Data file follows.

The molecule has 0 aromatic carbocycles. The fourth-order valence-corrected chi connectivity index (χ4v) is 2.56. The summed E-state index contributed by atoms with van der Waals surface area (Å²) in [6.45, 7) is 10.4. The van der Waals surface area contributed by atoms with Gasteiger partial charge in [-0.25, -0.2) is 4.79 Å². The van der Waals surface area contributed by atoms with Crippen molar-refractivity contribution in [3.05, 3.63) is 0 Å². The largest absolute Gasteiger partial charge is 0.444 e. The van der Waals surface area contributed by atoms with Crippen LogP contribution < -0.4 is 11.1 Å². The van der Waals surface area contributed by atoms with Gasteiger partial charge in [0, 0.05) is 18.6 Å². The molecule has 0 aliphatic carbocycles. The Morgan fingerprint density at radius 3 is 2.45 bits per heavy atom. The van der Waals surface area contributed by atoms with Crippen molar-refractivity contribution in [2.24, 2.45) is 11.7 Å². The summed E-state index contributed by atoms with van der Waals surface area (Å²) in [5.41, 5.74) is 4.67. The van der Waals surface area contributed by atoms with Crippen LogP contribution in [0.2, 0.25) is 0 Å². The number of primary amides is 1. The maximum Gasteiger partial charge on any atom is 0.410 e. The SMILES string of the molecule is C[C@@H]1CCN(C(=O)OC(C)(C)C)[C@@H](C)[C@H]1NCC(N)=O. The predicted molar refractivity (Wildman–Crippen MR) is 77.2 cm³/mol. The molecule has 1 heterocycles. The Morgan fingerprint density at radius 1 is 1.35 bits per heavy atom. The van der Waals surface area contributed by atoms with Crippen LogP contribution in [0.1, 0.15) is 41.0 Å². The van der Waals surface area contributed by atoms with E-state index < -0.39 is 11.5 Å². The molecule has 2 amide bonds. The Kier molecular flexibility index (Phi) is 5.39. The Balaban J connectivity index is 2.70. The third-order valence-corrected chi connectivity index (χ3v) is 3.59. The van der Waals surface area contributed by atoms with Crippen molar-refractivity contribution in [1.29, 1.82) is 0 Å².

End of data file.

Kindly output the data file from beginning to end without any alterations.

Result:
The molecule has 0 aromatic carbocycles. The fourth-order valence-corrected chi connectivity index (χ4v) is 2.56. The summed E-state index contributed by atoms with van der Waals surface area (Å²) in [6.45, 7) is 10.4. The van der Waals surface area contributed by atoms with Gasteiger partial charge in [-0.25, -0.2) is 4.79 Å². The van der Waals surface area contributed by atoms with Crippen molar-refractivity contribution in [3.05, 3.63) is 0 Å². The largest absolute Gasteiger partial charge is 0.444 e. The van der Waals surface area contributed by atoms with Crippen LogP contribution < -0.4 is 11.1 Å². The van der Waals surface area contributed by atoms with Gasteiger partial charge in [0, 0.05) is 18.6 Å². The molecule has 0 aliphatic carbocycles. The Morgan fingerprint density at radius 3 is 2.45 bits per heavy atom. The van der Waals surface area contributed by atoms with Crippen molar-refractivity contribution in [2.24, 2.45) is 11.7 Å². The summed E-state index contributed by atoms with van der Waals surface area (Å²) in [5.41, 5.74) is 4.67. The van der Waals surface area contributed by atoms with Crippen LogP contribution in [0.2, 0.25) is 0 Å². The number of primary amides is 1. The maximum Gasteiger partial charge on any atom is 0.410 e. The SMILES string of the molecule is C[C@@H]1CCN(C(=O)OC(C)(C)C)[C@@H](C)[C@H]1NCC(N)=O. The predicted molar refractivity (Wildman–Crippen MR) is 77.2 cm³/mol. The molecule has 1 heterocycles. The Morgan fingerprint density at radius 1 is 1.35 bits per heavy atom. The van der Waals surface area contributed by atoms with Crippen LogP contribution in [0.1, 0.15) is 41.0 Å². The van der Waals surface area contributed by atoms with E-state index < -0.39 is 11.5 Å². The molecule has 2 amide bonds. The Kier molecular flexibility index (Phi) is 5.39. The Balaban J connectivity index is 2.70. The third-order valence-corrected chi connectivity index (χ3v) is 3.59. The van der Waals surface area contributed by atoms with Crippen molar-refractivity contribution in [1.29, 1.82) is 0 Å².